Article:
March 21, 2017
You can find out a lot about a person through details – their mannerisms, the way they speak, their favorite sports. But you probably didn’t consider how their golf swing helps them handle life’s trials.
“You learn a lot about a person on a golf course and how they handle risk,” said senior business major Ryan Jolette, a level-three student in the PGA Golf Management Program.
Jolette is serving as the tournament director for the Spring Tournament Series. The PGA Golf Management Program, an emphasis in the College of Business, will host the Spring 2017 Tournament Series.
The tournament started at the Country Club of Colorado on March 17 and will end at 8 p.m. on May 12.
Students will compete against New Mexico State, University of Nevada Las Vegas, University of Idaho and University of Nebraska every week except for the week of spring break, which starts on March 27.
The tournament series is open only to PGA Golf Management students.
“The PGA program is an incredibly tight-knit group of students,” said Adam Scott, program director of the PGA Golf Management Program.
“The program gives students the opportunity to get to know each other and build comradery.”
Students get firsthand management experience as they organize and play in the tournament. Sophomore business major Matt Weiss is serving alongside Jolette as assistant tournament director.
“Running the event, you are expected to host the tournament. It’s really helpful (for experience); you get your feet wet,” said Weiss.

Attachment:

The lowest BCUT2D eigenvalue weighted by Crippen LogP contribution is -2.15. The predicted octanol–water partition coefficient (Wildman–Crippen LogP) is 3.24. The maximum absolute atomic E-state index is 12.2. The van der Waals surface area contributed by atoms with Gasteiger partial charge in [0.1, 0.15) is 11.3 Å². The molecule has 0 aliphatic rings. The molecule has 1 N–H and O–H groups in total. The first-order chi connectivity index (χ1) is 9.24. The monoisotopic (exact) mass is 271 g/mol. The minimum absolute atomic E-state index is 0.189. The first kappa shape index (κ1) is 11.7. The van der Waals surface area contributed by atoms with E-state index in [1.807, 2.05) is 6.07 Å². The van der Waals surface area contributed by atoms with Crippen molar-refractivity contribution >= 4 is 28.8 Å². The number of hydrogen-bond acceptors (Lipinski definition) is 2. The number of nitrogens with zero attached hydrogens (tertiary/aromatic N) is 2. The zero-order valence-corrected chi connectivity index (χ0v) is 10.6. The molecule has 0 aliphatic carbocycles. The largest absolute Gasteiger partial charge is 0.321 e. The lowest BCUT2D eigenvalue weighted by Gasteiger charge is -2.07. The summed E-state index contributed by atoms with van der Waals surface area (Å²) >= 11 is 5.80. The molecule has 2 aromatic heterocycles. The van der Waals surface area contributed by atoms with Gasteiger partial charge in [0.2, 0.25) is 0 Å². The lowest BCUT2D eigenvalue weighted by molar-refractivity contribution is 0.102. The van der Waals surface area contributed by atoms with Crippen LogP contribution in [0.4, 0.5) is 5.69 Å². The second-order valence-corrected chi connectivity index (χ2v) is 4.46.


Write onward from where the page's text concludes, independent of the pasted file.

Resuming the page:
Jolette and Weiss were elected by the PGA golf student body, which is made up of 64 students this year, to run and organize the tournament series.
“The tournament program can be challenging, but this gives hands-on experience for students in their internships,” said Jolette.
“Playing practice rounds are not like the real tournament; I played in the 70s to 80s during practice, but played a 99 in the first tournament.”
All PGA golf students must participate in a series of tournaments each semester as required by PGA, according to Jolette. This tournament series will act as the qualifying event for the Jones Cup Invitational, a national championship that 19 schools with a PGA Golf program participate in.
“The game can be approached as analytical and down to the numbers. I’ve played it all different ways; it’s about the perspective,” said Scott.
Tournaments have been conducted every year since 2003. With about 15 tournaments per year since, the program has held 250 tournaments in total, according to Mark Bacheldor, internship director for the PGA Golf Management Program.
Students run and organize these events and place first, second and third place and have a chance to earn PGM credit.
Students who have passed their Playing Ability Test must participate in five tournaments, while those who have not passed the test must participate in four, according to Bacheldor.
“The tournament models the PGA professional life. That competitive itch never goes away; we train that early,” said Bacheldor.
“The competitive edge makes the games better and pushes the program to evolve,” said Jolette.
Students get some experience playing under pressure, according to Weiss.
Jolette and Weiss do not expect to face any challenges with the Spring 2017 Tournament Series, but past tournaments have been cancelled due to issues such as inclement weather. According to Jolette, students had to cancel nine holes at the Kissing Camels Golf Course last year due to weather conditions.
“We’ve had snow during September tournaments. If (the snow) happens to fall on a Friday, that’s just the nature of it,” said Bacheldor.